Volkswagen is looking at building a second plant in the United States, and it could sit next to its existing Chattanooga factory, a report from Germany said Thursday.
Manager Magazin, citing unnamed sources, said the production capacity in the U.S. could more than double to 600,000 vehicles annually.
The report appears to align with remarks last month that future assembly of VW's ID.Buzz, an electric version of its iconic Microbus, could eventually come to the Chattanooga plant. VW also has said it's studying production of an electric pickup truck for North America and that other EVs are expected to arrive in the region after 2026.
Scott Keogh, Volkswagen Group of America's chief executive, said in March that he recently returned from the Chattanooga plant and a visit with Tennessee Gov. Bill Lee and Chattanooga Mayor Tim Kelly.
"We had good meetings with Lee, the team in Nashville and the mayor," he said in a virtual meeting with journalists. "It's a great plant and has a great future."
Keogh said the new version of the Microbus will be built in Hanover, Germany, yet he foresees demand outstripping that plant's ability to meet the need.
While importing the ID.Buzz to the U.S. from Germany is the plan in 2024, he said, VW "might need to adjust accordingly."
He said Chattanooga already has the company's electric-vehicle platform on which the ID.4 battery-powered SUV is slated for production in the city late this summer.
"We have that platform in Chattanooga," Keogh said. "Let's see how it goes."
The plant has undergone an $800 million expansion for assembly of the ID.4, which will be produced alongside the existing Atlas SUV and Atlas Cross Sport SUV.
To handle future assembly at the Enterprise South industrial park facility, the company has begun efforts to bring on nearly 1,000 new workers in the biggest hiring push since the factory opened more than 10 years ago.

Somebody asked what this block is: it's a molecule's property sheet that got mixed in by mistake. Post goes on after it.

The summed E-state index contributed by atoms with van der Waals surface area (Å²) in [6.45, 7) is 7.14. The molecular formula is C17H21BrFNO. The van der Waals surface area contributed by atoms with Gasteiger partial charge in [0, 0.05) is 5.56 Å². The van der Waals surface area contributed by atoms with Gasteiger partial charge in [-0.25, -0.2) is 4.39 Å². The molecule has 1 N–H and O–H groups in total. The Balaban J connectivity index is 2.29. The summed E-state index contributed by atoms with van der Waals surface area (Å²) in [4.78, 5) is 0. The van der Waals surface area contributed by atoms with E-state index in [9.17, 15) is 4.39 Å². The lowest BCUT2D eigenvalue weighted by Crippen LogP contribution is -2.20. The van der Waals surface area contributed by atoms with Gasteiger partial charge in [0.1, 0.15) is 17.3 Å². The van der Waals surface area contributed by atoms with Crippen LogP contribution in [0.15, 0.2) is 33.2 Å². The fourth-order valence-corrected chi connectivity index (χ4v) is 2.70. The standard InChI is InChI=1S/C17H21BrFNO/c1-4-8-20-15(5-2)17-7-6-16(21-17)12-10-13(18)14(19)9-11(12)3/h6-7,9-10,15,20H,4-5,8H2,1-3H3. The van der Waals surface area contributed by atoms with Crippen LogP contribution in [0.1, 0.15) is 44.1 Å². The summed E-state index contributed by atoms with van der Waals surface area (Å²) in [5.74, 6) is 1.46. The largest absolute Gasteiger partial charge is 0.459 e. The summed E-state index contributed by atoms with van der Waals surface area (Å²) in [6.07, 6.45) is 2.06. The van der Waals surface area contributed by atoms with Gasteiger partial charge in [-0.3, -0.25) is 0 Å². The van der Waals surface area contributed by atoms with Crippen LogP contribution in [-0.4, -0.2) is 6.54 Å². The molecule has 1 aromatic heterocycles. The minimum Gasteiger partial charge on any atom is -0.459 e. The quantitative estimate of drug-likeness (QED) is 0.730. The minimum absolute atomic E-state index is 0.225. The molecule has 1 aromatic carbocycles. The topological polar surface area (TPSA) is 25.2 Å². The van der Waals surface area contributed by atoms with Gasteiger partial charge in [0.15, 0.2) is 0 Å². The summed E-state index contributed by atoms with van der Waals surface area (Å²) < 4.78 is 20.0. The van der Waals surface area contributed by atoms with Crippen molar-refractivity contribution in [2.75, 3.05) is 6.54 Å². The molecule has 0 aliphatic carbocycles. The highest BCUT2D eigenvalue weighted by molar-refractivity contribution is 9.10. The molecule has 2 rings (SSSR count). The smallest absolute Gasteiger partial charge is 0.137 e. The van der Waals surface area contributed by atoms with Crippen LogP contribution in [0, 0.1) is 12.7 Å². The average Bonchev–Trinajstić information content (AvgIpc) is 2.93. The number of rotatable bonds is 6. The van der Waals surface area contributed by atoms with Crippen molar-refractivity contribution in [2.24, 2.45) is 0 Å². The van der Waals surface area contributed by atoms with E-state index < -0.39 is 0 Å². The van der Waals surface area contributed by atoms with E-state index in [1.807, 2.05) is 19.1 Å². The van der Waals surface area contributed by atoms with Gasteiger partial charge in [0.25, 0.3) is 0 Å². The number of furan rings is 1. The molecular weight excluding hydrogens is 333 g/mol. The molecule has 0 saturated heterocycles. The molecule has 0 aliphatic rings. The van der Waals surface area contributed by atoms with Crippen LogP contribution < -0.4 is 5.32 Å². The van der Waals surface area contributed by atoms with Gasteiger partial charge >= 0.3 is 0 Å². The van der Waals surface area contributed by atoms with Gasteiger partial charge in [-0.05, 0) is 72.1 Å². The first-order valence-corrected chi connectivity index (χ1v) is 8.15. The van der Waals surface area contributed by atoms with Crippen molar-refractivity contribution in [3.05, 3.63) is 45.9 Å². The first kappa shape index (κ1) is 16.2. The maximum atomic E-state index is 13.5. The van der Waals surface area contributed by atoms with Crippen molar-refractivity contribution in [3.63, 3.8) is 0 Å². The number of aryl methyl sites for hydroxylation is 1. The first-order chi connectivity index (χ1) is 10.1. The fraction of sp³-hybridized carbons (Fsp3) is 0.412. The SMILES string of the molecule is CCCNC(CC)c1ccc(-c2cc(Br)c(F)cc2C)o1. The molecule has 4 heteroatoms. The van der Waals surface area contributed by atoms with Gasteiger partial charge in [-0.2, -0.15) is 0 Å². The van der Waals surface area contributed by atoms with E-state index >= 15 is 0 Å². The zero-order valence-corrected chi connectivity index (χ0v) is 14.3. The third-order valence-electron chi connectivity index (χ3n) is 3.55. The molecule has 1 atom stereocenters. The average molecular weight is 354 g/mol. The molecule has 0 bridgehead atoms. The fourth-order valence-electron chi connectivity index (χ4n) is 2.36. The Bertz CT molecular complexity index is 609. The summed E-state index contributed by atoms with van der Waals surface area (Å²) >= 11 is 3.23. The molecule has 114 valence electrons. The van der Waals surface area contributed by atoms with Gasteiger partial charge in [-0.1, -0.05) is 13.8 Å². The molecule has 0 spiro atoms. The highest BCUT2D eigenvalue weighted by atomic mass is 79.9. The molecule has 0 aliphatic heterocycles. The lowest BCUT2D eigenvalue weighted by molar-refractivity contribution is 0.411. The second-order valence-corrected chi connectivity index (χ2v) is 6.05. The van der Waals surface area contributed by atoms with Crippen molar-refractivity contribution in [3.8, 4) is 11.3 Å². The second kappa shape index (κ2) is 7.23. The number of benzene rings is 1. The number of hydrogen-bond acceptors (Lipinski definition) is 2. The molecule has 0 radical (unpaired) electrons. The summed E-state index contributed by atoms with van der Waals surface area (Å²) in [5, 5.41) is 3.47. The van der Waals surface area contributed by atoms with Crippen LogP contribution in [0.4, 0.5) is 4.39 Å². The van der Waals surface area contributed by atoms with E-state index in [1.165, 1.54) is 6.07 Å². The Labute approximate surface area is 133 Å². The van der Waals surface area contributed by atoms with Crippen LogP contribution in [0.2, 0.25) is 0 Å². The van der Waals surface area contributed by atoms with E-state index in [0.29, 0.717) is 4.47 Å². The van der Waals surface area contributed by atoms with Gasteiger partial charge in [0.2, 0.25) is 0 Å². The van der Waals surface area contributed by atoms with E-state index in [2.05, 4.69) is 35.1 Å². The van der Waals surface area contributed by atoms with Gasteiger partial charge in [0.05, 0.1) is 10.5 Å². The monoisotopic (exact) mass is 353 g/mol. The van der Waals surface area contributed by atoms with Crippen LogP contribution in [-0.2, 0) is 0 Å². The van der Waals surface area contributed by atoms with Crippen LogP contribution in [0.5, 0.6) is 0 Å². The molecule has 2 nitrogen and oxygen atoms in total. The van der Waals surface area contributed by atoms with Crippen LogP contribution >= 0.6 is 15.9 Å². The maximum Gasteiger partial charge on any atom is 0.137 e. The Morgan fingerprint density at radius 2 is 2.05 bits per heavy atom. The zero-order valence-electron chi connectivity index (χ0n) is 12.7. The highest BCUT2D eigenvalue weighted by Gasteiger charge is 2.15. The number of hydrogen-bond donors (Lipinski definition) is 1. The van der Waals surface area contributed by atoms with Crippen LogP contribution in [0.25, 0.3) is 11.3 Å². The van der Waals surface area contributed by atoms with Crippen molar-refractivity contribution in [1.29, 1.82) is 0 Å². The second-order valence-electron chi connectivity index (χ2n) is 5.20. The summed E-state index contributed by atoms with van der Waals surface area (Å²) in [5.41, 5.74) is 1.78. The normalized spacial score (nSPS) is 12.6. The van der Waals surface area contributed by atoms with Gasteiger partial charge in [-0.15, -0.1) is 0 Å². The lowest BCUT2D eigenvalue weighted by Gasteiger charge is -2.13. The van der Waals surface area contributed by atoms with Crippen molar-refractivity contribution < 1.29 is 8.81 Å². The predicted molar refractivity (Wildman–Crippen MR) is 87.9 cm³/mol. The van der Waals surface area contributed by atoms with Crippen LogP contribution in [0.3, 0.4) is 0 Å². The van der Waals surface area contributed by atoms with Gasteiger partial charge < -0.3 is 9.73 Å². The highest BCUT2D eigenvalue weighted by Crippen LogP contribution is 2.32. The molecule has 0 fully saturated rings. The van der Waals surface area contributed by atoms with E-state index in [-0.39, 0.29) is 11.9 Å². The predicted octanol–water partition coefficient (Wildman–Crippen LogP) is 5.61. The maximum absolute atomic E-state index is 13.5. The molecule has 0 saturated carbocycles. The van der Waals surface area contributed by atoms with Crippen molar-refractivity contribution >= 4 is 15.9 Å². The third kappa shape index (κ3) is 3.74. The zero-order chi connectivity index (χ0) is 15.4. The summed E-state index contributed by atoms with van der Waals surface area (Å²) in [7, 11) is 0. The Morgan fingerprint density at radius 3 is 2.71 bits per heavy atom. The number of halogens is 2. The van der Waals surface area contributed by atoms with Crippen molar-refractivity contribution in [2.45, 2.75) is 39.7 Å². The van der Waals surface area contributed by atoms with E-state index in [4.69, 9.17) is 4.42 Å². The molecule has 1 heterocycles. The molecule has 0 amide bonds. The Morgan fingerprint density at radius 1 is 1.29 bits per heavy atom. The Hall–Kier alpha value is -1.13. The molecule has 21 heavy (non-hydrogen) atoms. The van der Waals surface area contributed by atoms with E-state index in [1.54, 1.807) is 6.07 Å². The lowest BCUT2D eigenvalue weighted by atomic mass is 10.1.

The company plans to add a third shift and employ about 4,500 in Chattanooga, said Burkhard Ulrich, the plant's senior vice president of human resources, in an interview this month.
VW became the No. 2 seller of EVs in the United States last year with its ID.4, which is now imported from Germany, and other electric vehicles, trailing leader Tesla, according to the company.
Keogh said ID.4 production capacity in Chattanooga is expected to be from 100,000 to 120,000 units per year. That figure, coupled with existing demand for the Atlas and Atlas Cross Sport, would maximize the Chattanooga plant, the VW official said.
But he said the company is overwhelmed with demand for the ID.4.
"The market is going through the roof," Keogh said.
In terms of a potential future battery plant in the U.S, Keogh said the company will need the units. Currently, VW plans to source batteries from a new $2.6 billion factory that South Korea's SK Innovation is building near Commerce, Georgia.
Keogh said whether a battery plant could go in Chattanooga is to be determined.
"We want the plant to be close to where we're building [vehicles]," he said.